Kushner Cos. has already bought more than 4,600 apartment units this year. And by the end of the year, thousands more units should be in its portfolio.
In 2007, Kushner Cos. cashed out its multifamily portfolio at the height of the market, selling nearly 17,000 units for $1.9 billion to a joint venture of New York–based AIG Global Real Estate Investment Corp. and King of Prussia, Pa.–based Morgan Properties.
Kushner made a big splash when it re-entered the multifamily space in June, buying 4,681 units from Newark, N.J.–based Prudential, which was foreclosing on the portfolio. Kushner’s joint venture, which includes New York–based private equity firm Square Mile Capital and Cleveland-based Apollo Property Management, paid just $72 million for the 12-property portfolio.
The properties are all located in secondary Midwest markets such as Pittsburgh, Cincinnati, and Toledo, Ohio. Kushner’s instantly large presence in these markets has paved the way for similar portfolio deals currently in the works, which are expected to close by the end of the year. After these pending portfolio deals close, the company estimates it will have about 6,300 units in and around those markets.
“Our goal is to keep buying and incrementally growing—they’re good markets where you can get yield,” says Jared Kushner, principal of New York–based Kushner Cos. “We’re seeing a lot of deal flow now, and we’ve got a lot of institutional partners that really want to be in the multifamily space but are having trouble finding opportunities.”
The Prudential Portfolio
When it comes to distress plays, discounts don’t get much bigger than the one Kushner realized earlier this year. The $72 million price tag on the Prudential portfolio was about half the face value of the mortgages.
The deal had a cap rate in the high–7 percent range, and many of the properties suffered from poor management—the average occupancy level was less than 75 percent. In fact, Kushner had to settle 209 liens in a week to get the deal closed. The company plans to pump about $10 million into upgrading the properties.
“All the properties were operating very poorly, based on the fact that they had been going through a foreclosure process for two years,” says Kushner. “But the properties were solid. The previous owners had spent a lot on cap-ex but ran out of money when they started turning units.”
Kushner estimates the all-in capitalization on the deal—which he calls one of the most difficult the company has ever done—will be close to $85 million to $90 million. But he also estimates that the NOI on the portfolio could reach $14 million next year.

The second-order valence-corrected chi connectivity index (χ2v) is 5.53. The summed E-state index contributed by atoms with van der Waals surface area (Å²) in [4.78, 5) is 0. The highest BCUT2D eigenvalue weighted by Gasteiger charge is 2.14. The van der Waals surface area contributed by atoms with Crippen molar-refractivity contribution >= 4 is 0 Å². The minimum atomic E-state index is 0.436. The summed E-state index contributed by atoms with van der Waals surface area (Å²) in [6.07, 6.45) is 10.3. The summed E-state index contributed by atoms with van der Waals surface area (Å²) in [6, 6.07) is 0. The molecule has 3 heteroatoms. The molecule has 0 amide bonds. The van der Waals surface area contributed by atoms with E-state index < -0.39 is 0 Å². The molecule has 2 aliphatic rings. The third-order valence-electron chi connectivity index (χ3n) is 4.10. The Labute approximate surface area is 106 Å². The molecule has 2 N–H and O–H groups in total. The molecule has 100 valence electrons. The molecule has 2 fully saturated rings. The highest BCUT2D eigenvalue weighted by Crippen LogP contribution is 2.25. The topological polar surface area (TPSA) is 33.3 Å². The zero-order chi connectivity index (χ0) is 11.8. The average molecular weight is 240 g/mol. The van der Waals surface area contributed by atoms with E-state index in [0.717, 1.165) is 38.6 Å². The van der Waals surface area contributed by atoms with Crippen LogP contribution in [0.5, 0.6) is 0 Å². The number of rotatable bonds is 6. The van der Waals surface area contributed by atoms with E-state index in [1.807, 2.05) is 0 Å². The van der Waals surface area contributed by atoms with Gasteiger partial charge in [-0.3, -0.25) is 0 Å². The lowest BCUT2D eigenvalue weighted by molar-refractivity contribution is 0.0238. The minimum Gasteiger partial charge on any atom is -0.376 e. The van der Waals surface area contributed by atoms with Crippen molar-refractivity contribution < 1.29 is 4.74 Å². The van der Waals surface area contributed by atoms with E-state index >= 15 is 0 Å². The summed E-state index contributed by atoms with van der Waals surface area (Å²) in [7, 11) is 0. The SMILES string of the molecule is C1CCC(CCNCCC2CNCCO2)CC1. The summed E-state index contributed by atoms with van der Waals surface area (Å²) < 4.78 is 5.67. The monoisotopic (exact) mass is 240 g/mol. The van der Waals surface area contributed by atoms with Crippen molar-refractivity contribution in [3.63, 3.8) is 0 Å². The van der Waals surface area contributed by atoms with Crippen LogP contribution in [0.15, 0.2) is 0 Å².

The portfolio had been assembled in 2006 and 2007 by Cuyahoga Falls, Ohio–based investment group Karam Managed Properties and capitalized with about $172 million of debt and equity.
One of the assets, the 1,056-unit Leland Point Apartments in Pittsburgh, provides a glimpse into the portfolio’s level of distress. Toward the end, some residents were left without heat and power because Karam couldn’t pay the utility bills. The maintenance was so deferred that the district attorney filed criminal complaints in June, charging Karam with making a public nuisance out of Leland Point.
Prudential had provided $31 million in funding for the Leland Point acquisition in 2007—and Kushner paid about $10 million for the asset. Kushner then paid a $700,000 lien against the property and worked out a payment plan for delinquent sewage fees.
When Kushner took over, it reduced the occupancy from 65 percent to 50 percent, purging the rent roll of bad tenants. The company plans to upgrade about half of the asset’s units while building a new clubhouse and state-of-the-art fitness center. All told, it’s investing about $15,000 per unit on Leland Point.
“Leland is a monster—a very hard project to turn around, and I think very few people can do it,” says Kushner. “We’re essentially leasing units now as quickly as we can give them.”
But the Prudential deal, while large, may be just the tip of the iceberg. The company continues to grow bullish on multifamily and sees more opportunities in distress plays coming over the next year or two as “extend and pretend” starts coming to an end.
“It’s proven over the last few years to be the most-resilient asset class, and at the end of the day, it’s a very stable asset class,” says Kushner. “A lot of investors, including us, believe we’re going to hit a period of serious inflation over the next five to seven years. So if you fix your debt and buy multifamily, you’ll have the best hedge against inflation and clip a nice coupon in the interim.”